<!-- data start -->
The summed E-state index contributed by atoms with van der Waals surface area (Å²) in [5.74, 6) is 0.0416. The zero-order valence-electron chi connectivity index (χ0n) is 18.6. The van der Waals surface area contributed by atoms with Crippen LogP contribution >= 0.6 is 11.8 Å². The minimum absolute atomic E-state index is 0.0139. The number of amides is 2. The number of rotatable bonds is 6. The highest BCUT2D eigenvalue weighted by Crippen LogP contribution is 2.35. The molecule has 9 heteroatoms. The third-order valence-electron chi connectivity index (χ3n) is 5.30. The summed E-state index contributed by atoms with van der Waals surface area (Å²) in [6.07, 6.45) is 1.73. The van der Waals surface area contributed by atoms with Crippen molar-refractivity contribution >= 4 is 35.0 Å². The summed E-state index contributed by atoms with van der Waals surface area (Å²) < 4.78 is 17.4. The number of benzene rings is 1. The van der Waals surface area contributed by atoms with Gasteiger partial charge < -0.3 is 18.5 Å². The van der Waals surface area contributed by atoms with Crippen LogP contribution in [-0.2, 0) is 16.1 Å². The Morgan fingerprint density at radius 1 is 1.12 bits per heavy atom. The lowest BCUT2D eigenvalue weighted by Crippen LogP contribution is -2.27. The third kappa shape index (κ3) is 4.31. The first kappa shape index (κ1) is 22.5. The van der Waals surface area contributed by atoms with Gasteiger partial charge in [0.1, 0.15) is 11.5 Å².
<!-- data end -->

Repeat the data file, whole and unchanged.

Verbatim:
The summed E-state index contributed by atoms with van der Waals surface area (Å²) in [5.74, 6) is 0.0416. The zero-order valence-electron chi connectivity index (χ0n) is 18.6. The van der Waals surface area contributed by atoms with Crippen LogP contribution >= 0.6 is 11.8 Å². The minimum absolute atomic E-state index is 0.0139. The number of amides is 2. The number of rotatable bonds is 6. The highest BCUT2D eigenvalue weighted by Crippen LogP contribution is 2.35. The molecule has 9 heteroatoms. The third-order valence-electron chi connectivity index (χ3n) is 5.30. The summed E-state index contributed by atoms with van der Waals surface area (Å²) in [6.07, 6.45) is 1.73. The van der Waals surface area contributed by atoms with Crippen molar-refractivity contribution >= 4 is 35.0 Å². The summed E-state index contributed by atoms with van der Waals surface area (Å²) < 4.78 is 17.4. The number of benzene rings is 1. The van der Waals surface area contributed by atoms with Gasteiger partial charge < -0.3 is 18.5 Å². The van der Waals surface area contributed by atoms with Crippen LogP contribution in [-0.2, 0) is 16.1 Å². The Morgan fingerprint density at radius 1 is 1.12 bits per heavy atom. The lowest BCUT2D eigenvalue weighted by Crippen LogP contribution is -2.27. The third kappa shape index (κ3) is 4.31. The first kappa shape index (κ1) is 22.5. The van der Waals surface area contributed by atoms with Gasteiger partial charge in [0.1, 0.15) is 11.5 Å².